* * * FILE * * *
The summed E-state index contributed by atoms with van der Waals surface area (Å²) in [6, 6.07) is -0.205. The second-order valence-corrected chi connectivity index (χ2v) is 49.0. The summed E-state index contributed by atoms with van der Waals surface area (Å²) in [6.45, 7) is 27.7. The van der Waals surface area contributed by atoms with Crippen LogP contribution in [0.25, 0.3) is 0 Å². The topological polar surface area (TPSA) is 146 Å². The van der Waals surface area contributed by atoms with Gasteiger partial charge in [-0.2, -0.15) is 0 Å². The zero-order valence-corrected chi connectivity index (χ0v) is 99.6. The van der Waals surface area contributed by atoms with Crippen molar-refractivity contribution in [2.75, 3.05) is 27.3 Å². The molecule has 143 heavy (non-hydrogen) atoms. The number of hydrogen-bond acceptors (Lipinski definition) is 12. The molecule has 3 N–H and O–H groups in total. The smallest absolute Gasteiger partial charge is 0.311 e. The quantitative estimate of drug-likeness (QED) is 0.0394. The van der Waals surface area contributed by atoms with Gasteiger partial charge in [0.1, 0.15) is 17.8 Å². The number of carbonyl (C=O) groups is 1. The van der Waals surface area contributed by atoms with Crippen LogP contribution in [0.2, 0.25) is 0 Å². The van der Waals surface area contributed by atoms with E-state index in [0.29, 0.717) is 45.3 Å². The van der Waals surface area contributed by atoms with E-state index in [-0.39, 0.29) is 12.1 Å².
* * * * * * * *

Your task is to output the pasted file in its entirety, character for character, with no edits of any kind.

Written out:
The summed E-state index contributed by atoms with van der Waals surface area (Å²) in [6, 6.07) is -0.205. The second-order valence-corrected chi connectivity index (χ2v) is 49.0. The summed E-state index contributed by atoms with van der Waals surface area (Å²) in [6.45, 7) is 27.7. The van der Waals surface area contributed by atoms with Crippen LogP contribution in [0.25, 0.3) is 0 Å². The topological polar surface area (TPSA) is 146 Å². The van der Waals surface area contributed by atoms with Gasteiger partial charge in [-0.2, -0.15) is 0 Å². The zero-order valence-corrected chi connectivity index (χ0v) is 99.6. The van der Waals surface area contributed by atoms with Crippen molar-refractivity contribution in [2.75, 3.05) is 27.3 Å². The molecule has 143 heavy (non-hydrogen) atoms. The number of hydrogen-bond acceptors (Lipinski definition) is 12. The molecule has 3 N–H and O–H groups in total. The smallest absolute Gasteiger partial charge is 0.311 e. The quantitative estimate of drug-likeness (QED) is 0.0394. The van der Waals surface area contributed by atoms with Gasteiger partial charge in [0.1, 0.15) is 17.8 Å². The number of carbonyl (C=O) groups is 1. The van der Waals surface area contributed by atoms with Crippen LogP contribution in [0.2, 0.25) is 0 Å². The van der Waals surface area contributed by atoms with E-state index in [0.29, 0.717) is 45.3 Å². The van der Waals surface area contributed by atoms with E-state index in [-0.39, 0.29) is 12.1 Å².